Remember those that believed in you and try to give this gift to as many people as you can.

I Shall Pass This Way but Once

The old saying goes:

I shall pass this way but once; any good, therefore, that I can do or any kindness that I can show to any human being, let me do it now. Let me not defer nor neglect it, for I shall not pass this way again.

These words can be found in Dale Carnegie’s How to Win Friends and Influence People (pg. 32), but they are not originally attributed to him. Similarly, that book is not the first place I have heard this virtue. I first heard those words from my father, and have heard them repeated here in the Schipul offices.

I don’t remember the circumstances of my first exposure to this virtuous statement, though I can only imagine it was one of the many times that I failed to appreciate an opportunity for kindness. My dad sat down with me and shared “I shall pass this way but once”. He went on to explain the broader meaning of the tale. It’s not about passing through a town or place or really anything specific. It’s about every moment, every interaction, every opportunity to do good. It’s not about buying gifts or planning celebrations. It’s all about the little ways you can show kindness, much like those Liberty Mutual commercials.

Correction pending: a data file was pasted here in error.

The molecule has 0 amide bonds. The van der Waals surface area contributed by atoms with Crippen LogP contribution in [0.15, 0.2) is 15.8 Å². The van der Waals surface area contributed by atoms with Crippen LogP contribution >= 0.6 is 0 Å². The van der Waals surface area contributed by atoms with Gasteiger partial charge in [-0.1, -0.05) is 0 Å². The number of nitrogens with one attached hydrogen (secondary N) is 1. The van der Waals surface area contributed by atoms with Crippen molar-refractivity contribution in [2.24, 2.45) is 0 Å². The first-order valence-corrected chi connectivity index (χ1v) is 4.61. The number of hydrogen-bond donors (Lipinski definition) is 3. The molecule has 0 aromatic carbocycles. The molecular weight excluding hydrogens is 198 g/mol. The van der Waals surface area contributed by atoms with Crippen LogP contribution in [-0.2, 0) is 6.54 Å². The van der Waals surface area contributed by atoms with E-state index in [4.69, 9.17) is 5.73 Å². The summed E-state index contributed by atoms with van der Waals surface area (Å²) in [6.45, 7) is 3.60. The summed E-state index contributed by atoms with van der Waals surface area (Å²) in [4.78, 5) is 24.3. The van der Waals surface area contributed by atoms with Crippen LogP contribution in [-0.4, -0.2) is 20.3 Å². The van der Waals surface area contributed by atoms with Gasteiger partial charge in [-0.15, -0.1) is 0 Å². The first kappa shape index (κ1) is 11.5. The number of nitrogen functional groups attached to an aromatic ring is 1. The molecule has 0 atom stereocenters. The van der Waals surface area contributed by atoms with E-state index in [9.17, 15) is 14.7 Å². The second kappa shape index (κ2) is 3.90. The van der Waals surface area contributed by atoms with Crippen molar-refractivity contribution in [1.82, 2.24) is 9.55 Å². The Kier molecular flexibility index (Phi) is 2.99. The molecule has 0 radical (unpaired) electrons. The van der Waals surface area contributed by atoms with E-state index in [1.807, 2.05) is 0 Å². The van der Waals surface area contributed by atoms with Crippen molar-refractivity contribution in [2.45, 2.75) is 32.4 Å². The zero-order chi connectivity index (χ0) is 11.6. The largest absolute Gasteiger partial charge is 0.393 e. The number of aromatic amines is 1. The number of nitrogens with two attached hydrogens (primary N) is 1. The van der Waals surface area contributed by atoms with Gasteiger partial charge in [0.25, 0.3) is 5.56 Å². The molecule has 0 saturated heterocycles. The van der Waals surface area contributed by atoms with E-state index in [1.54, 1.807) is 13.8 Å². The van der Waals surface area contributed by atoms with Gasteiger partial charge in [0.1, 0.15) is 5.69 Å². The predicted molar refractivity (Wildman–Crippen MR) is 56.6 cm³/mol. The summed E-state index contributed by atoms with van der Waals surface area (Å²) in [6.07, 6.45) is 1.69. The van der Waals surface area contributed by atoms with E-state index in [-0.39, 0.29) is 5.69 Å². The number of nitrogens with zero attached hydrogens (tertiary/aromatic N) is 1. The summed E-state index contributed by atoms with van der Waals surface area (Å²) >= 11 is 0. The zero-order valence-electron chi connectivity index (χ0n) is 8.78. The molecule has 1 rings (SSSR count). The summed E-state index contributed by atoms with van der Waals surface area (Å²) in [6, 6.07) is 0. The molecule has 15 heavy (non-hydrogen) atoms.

It’s easy to glamorize doing good things, to fantasize about writing huge checks or volunteering every weekend somewhere or even just planning special events for your family every night. But this message is about doing much less and achieving much more than those things. It’s the tiny, seemingly insignificant things that you can do to help someone else out that can matter so much more to them. You don’t have to spend money or give all your time, you just need to act in a good and kind nature.